As gardening season hits full swing, I’ve been inspired to find ways to bring a bit of whimsy and fun to the garden. Carole at Garden Up Green got me thinking about this when I read her book Startle Garden. I am by nature not super fancy, but the ideas she presented about “dressing up” our garden spaces appealed to me. Add that to my desire to use what’s available and not spend a lot of money, and the DIY chalkboard garden marker was born.
While thinking about what I could use in the garden as markers, I knew I wanted something durable. No one wants to replace labels year after year. And while the little plastic labels that come in many purchased plants are useful, they lack beauty. Flatware is incredibly durable, and even when exposed to rain and weather, they should hold up beautifully. If you have extra spoons, forks, or knives laying around, then you’re all set! If not, check out your local thrift store or put a call out on Facebook for anyone who may have some extras laying around. That’s actually what did. (Thanks, Dede!)
This DIY craft can easily be done in an afternoon, and most of the time spent is passive while the paint dries. While these would make a great addition to your garden, also think about who you could gift these beauties to. Homemade gifts are sweet tokens to our friends and family, and these garden markers would be perfect for any garden lover you know. With spring’s arrival comes Mother’s Day and Teacher Appreciation Day. These would be perfect gifts for either occasion. The kids can get involved in writing the labels and wrapping or preparing the gifts. See the bottom of the post for gifting ideas!
DIY Chalkboard Garden Markers
Various spoons, knives, and forks
Chalk or Metallic Sharpies
How to Make DIY Garden Markers
- Begin by making sure your utensils are clean and dry. Dirt and water are no good when it comes to painting. Prep your painting area by finding an empty box. For items that need to stand up to be painted, boxes are perfect. Simply jab small slits in the box with a knife or boxcutter and slide utensils into the slots. It’s okay if they’re not perfectly upright, as long as what is being painted isn’t resting on the box.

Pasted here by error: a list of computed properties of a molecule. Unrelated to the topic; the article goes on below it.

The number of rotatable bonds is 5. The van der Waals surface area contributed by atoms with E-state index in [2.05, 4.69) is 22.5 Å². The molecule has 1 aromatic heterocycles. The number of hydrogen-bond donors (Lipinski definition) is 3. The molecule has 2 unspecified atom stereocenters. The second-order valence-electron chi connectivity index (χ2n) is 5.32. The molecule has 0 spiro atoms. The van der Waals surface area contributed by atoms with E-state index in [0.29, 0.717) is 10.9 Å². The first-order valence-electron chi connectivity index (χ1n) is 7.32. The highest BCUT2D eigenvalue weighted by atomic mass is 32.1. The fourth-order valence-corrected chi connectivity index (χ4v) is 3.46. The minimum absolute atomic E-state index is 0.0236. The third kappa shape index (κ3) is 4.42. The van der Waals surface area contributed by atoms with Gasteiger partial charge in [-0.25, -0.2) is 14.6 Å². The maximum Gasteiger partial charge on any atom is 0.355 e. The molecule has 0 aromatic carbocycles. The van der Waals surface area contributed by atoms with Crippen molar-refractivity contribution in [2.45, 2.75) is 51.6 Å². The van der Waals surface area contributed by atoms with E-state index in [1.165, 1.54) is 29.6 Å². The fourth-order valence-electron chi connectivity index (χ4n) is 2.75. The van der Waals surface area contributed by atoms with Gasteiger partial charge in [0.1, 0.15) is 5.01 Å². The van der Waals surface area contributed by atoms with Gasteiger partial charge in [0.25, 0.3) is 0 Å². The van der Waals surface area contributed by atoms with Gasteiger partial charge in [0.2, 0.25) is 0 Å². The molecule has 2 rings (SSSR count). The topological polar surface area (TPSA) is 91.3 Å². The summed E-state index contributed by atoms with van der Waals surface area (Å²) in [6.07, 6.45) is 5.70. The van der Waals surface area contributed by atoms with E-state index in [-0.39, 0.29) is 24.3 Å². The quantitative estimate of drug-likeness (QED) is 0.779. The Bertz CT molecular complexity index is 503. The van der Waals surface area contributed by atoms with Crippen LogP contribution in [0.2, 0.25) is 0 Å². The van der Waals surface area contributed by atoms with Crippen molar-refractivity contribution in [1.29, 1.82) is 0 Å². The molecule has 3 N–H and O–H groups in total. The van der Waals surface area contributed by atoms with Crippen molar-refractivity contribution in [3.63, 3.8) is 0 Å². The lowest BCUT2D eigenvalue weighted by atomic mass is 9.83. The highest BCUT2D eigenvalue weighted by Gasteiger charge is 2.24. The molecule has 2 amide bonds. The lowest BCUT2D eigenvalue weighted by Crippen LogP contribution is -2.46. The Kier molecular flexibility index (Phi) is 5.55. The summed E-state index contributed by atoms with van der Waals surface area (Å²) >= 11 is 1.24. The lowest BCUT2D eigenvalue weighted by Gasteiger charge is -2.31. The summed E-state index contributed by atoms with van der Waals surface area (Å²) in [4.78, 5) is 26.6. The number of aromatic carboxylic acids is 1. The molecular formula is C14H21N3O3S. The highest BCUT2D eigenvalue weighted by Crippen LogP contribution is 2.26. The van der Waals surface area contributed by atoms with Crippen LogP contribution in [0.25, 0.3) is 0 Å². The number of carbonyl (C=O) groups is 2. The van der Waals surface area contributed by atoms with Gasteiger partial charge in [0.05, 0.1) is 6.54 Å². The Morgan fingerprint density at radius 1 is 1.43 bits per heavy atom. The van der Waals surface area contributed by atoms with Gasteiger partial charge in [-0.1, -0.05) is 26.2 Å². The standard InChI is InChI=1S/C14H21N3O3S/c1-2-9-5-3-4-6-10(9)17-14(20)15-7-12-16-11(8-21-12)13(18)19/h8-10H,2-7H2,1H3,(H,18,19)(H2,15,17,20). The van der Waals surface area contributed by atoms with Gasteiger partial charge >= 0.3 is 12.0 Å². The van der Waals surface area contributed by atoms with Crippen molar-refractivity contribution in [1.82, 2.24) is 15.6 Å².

- Shake your paint can well and begin painting using the instructions on the can. Give time for paint to dry and come back for a second coat.
- Once your second coat has dried, let them cure overnight. I don’t know that this absolutely essential, but I always like to be safe when it comes to paint. After this, you can label to your heart’s content!
- There are two labeling options: 1. Chalk or Chalk Pens- this is perfect if you plan to use the garden markers in different places and want to be able to erase and rewrite. The downside is if they are outside, a good rain shower could erase your label. 2. Metallic Sharpie– This is a great, more permanent marking. Since I tend to have the same herbs and veggies each year, I wanted a bolder less weather-prone label. You’re free to choose the method that works best for you!
- Place your garden markers in your flower beds, garden space, or containers (like my DIY Self-Watering Planter) and enjoy! And while these are designed for an herb garden, you could easily use these markers to identify anything you have growing in the garden, such as different salad greens, root veggies, or types of tomatoes. The possibilities are endless!
Give Garden Markers as a Gift
-Wrap five or six garden markers in colorful ribbon with a small bag of chalk.
-Create a small herb garden in a wooden box or a galvanized bucket and label planted herbs with the DIY markers.
-For teacher gifts, plant a flower or herb in a pot and place an accompanying garden marker inside. Have a different herb for each teacher! Rosemary and basil are both wonderful options for a teacher gift!
I’d love to know how you mark the plants in your garden using items from around the house! Have a great week and Happy Gardening!
Wednesday 25th of March 2020
Coutney, do the painted labels eventually break down over the course of the season from Heat and UV exposure? Do you need to repaint them every year? Do you intentionally refrain from painting the entire utensil? Or would the paint on the below ground surface eventually wear away anyway? Did you prime the utensils first? Did you use chalk paint exclusively? I like the looks. I think my daughters would like them too. Seedpath
Wednesday 25th of March 2020
Hey Tim! Great question! It took about two years for mine to start losing their paint, but that was also with no sealant on them. This spring, I'm planning to redo them with sealant. Obviously, this will make the chalk marker permanent instead of being able to erase and rewrite. Thanks for stopping by!
Ultimate Gardener Gift Guide - The Kitchen Garten
Tuesday 24th of October 2017
[…] Herb Garden Markers– (Amazon– $20) These petite herb markers are perfect for an indoor herb garden. They give a dainty and decorative touch to any container. If you’re looking for larger markers with more impact, try my DIY Garden Markers. […]